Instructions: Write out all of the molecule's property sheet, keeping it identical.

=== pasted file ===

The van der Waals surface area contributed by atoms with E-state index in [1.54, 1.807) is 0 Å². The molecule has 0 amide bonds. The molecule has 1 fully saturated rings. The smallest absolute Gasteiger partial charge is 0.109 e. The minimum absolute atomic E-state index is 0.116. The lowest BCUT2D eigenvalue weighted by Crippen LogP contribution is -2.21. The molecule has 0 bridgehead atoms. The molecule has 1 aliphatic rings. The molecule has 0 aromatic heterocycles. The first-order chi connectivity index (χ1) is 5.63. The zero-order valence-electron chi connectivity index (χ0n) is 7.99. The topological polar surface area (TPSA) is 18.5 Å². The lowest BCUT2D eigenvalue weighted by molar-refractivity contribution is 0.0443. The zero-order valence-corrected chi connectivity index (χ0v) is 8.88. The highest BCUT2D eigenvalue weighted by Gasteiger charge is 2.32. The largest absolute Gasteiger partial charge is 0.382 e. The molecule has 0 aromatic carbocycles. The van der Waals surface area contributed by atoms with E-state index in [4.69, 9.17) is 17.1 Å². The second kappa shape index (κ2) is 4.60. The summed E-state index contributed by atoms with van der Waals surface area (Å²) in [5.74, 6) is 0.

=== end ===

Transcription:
The van der Waals surface area contributed by atoms with E-state index in [1.54, 1.807) is 0 Å². The molecule has 0 amide bonds. The molecule has 1 fully saturated rings. The smallest absolute Gasteiger partial charge is 0.109 e. The minimum absolute atomic E-state index is 0.116. The lowest BCUT2D eigenvalue weighted by Crippen LogP contribution is -2.21. The molecule has 0 bridgehead atoms. The molecule has 1 aliphatic rings. The molecule has 0 aromatic heterocycles. The first-order chi connectivity index (χ1) is 5.63. The zero-order valence-electron chi connectivity index (χ0n) is 7.99. The topological polar surface area (TPSA) is 18.5 Å². The lowest BCUT2D eigenvalue weighted by molar-refractivity contribution is 0.0443. The zero-order valence-corrected chi connectivity index (χ0v) is 8.88. The highest BCUT2D eigenvalue weighted by Gasteiger charge is 2.32. The largest absolute Gasteiger partial charge is 0.382 e. The molecule has 0 aromatic carbocycles. The van der Waals surface area contributed by atoms with E-state index in [4.69, 9.17) is 17.1 Å². The second kappa shape index (κ2) is 4.60. The summed E-state index contributed by atoms with van der Waals surface area (Å²) in [5.74, 6) is 0.